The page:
Linux

15+ examples for listing users in Linux

In this post, you will learn about listing users in Linux. Besides this, you will know other tricks about Linux users’ characteristics.

There are 2 types of users in Linux, system users who are created by default with the system. On the other hand, there are regular users who are created by system administrators and can log in to the system and use it.


 

 

What file contains the list of the users on Linux?

Before we start listing users, we need to know where are these users saved on Linux?

The users are stored in a text file on the system called the passwd file. This file is located in the /etc directory.

The file is located on the following path:


In this file, you can find all the information about the users in the system.

 

List all users

Listing users is a the first step to manage them. This way we will know how many they are and who they are. In Linux, almost everything can be done in various ways and this is no exception.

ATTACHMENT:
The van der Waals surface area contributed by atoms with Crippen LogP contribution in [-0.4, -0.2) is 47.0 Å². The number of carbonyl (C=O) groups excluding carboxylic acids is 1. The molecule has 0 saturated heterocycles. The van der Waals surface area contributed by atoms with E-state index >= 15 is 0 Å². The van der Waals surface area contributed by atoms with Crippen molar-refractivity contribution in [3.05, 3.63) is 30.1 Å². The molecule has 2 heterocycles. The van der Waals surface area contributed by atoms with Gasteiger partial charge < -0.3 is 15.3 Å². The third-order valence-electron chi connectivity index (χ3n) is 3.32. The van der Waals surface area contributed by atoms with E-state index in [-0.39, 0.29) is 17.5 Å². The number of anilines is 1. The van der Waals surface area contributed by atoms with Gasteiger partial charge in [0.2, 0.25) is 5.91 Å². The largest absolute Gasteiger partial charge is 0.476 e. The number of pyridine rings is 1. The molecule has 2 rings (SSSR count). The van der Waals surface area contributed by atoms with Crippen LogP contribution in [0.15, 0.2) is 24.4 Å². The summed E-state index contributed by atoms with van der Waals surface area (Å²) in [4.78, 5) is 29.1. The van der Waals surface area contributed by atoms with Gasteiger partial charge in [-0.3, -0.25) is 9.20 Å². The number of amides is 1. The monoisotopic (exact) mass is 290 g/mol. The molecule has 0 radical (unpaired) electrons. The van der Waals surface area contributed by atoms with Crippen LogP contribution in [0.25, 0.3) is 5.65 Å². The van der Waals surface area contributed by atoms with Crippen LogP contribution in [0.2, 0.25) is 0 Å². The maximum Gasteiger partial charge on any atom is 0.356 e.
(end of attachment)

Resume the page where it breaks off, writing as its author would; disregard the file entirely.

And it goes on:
To list all users, you can use the cat command:


list all users in Linux

As you can see in the image, there is all the information about the users.

1- In the first field, you will see the user name.

2- Then, a representation of the encrypted password (The x character). The encrypted password is stored in /etc/shadow file.

3- The UID or the user ID.

4- The next field refers to the primary group of the user.

5- Then, it shows user ID info such as the address, email, etc.

6- After this, you will see the home directory of the user.

7- The last field is the shell used by that user.

However, although the information is quite useful but if you only want to list users’ names in a basic way, you can use this command:


Listing users in Linux

Now we have the names only by printing the first field of te file only.

 


List & sort users by name

The above command serves the purpose of listing users on Linux. But what about listing the users in alphabetical order?

To do this, we will use the previous command, but we will add the sort command.

So, the command will be like this:


Sort by name